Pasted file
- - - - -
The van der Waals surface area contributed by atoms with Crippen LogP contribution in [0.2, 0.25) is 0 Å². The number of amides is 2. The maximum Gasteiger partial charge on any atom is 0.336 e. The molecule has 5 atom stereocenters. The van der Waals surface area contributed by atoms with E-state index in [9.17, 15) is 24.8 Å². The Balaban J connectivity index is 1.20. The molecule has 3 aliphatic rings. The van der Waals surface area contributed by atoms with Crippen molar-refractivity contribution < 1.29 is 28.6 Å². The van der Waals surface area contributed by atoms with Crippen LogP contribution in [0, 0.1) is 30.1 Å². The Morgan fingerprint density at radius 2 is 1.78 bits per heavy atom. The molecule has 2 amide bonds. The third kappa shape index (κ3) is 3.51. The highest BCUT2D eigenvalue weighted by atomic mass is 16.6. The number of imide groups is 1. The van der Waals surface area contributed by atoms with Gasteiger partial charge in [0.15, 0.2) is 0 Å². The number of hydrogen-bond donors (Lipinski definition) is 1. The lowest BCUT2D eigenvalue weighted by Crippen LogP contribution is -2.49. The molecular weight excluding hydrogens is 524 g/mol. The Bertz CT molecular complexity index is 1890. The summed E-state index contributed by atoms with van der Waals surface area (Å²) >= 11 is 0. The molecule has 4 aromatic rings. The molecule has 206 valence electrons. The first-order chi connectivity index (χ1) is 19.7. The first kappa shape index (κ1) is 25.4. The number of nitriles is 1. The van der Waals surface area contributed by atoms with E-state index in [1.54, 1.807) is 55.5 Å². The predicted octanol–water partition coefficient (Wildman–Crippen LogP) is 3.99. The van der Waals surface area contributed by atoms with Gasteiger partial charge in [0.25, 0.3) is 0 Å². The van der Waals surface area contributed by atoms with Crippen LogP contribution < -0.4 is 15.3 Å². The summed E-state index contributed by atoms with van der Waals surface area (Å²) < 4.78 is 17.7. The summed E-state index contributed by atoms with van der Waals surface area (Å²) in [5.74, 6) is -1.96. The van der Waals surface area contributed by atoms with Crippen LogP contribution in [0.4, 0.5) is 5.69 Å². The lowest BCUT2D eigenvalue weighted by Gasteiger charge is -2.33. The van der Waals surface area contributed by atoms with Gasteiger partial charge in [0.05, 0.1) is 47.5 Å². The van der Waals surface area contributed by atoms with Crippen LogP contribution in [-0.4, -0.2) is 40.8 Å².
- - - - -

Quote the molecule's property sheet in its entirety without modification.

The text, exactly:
The van der Waals surface area contributed by atoms with Crippen LogP contribution in [0.2, 0.25) is 0 Å². The number of amides is 2. The maximum Gasteiger partial charge on any atom is 0.336 e. The molecule has 5 atom stereocenters. The van der Waals surface area contributed by atoms with E-state index in [9.17, 15) is 24.8 Å². The Balaban J connectivity index is 1.20. The molecule has 3 aliphatic rings. The van der Waals surface area contributed by atoms with Crippen molar-refractivity contribution < 1.29 is 28.6 Å². The van der Waals surface area contributed by atoms with Crippen LogP contribution in [0, 0.1) is 30.1 Å². The Morgan fingerprint density at radius 2 is 1.78 bits per heavy atom. The molecule has 2 amide bonds. The third kappa shape index (κ3) is 3.51. The highest BCUT2D eigenvalue weighted by atomic mass is 16.6. The number of imide groups is 1. The van der Waals surface area contributed by atoms with Gasteiger partial charge in [0.15, 0.2) is 0 Å². The number of hydrogen-bond donors (Lipinski definition) is 1. The lowest BCUT2D eigenvalue weighted by Crippen LogP contribution is -2.49. The molecular weight excluding hydrogens is 524 g/mol. The Bertz CT molecular complexity index is 1890. The summed E-state index contributed by atoms with van der Waals surface area (Å²) >= 11 is 0. The molecule has 4 aromatic rings. The molecule has 206 valence electrons. The first-order chi connectivity index (χ1) is 19.7. The first kappa shape index (κ1) is 25.4. The number of nitriles is 1. The van der Waals surface area contributed by atoms with E-state index in [1.54, 1.807) is 55.5 Å². The predicted octanol–water partition coefficient (Wildman–Crippen LogP) is 3.99. The van der Waals surface area contributed by atoms with Gasteiger partial charge in [0.25, 0.3) is 0 Å². The van der Waals surface area contributed by atoms with Crippen LogP contribution < -0.4 is 15.3 Å². The summed E-state index contributed by atoms with van der Waals surface area (Å²) < 4.78 is 17.7. The summed E-state index contributed by atoms with van der Waals surface area (Å²) in [5.74, 6) is -1.96. The van der Waals surface area contributed by atoms with Crippen LogP contribution in [0.4, 0.5) is 5.69 Å². The lowest BCUT2D eigenvalue weighted by Gasteiger charge is -2.33. The van der Waals surface area contributed by atoms with Gasteiger partial charge in [0.05, 0.1) is 47.5 Å². The van der Waals surface area contributed by atoms with Crippen LogP contribution in [-0.4, -0.2) is 40.8 Å².